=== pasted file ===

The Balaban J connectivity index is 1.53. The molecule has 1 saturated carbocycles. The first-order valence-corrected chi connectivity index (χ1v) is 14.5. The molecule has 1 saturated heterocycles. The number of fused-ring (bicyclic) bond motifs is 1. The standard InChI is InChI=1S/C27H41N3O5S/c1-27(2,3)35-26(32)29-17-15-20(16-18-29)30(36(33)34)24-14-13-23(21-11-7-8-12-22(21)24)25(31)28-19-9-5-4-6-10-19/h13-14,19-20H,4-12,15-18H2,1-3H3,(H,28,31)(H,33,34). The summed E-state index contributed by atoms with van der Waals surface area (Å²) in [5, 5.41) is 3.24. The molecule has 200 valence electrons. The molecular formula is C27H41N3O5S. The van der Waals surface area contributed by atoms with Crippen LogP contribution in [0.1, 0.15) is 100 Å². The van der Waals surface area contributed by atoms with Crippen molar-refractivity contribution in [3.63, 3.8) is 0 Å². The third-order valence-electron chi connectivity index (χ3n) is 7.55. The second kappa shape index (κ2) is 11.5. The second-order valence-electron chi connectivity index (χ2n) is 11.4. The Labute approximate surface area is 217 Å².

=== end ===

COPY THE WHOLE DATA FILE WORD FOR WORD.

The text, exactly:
The Balaban J connectivity index is 1.53. The molecule has 1 saturated carbocycles. The first-order valence-corrected chi connectivity index (χ1v) is 14.5. The molecule has 1 saturated heterocycles. The number of fused-ring (bicyclic) bond motifs is 1. The standard InChI is InChI=1S/C27H41N3O5S/c1-27(2,3)35-26(32)29-17-15-20(16-18-29)30(36(33)34)24-14-13-23(21-11-7-8-12-22(21)24)25(31)28-19-9-5-4-6-10-19/h13-14,19-20H,4-12,15-18H2,1-3H3,(H,28,31)(H,33,34). The summed E-state index contributed by atoms with van der Waals surface area (Å²) in [5, 5.41) is 3.24. The molecule has 200 valence electrons. The molecular formula is C27H41N3O5S. The van der Waals surface area contributed by atoms with Crippen LogP contribution in [0.1, 0.15) is 100 Å². The van der Waals surface area contributed by atoms with Crippen molar-refractivity contribution in [3.63, 3.8) is 0 Å². The third-order valence-electron chi connectivity index (χ3n) is 7.55. The second kappa shape index (κ2) is 11.5. The second-order valence-electron chi connectivity index (χ2n) is 11.4. The Labute approximate surface area is 217 Å².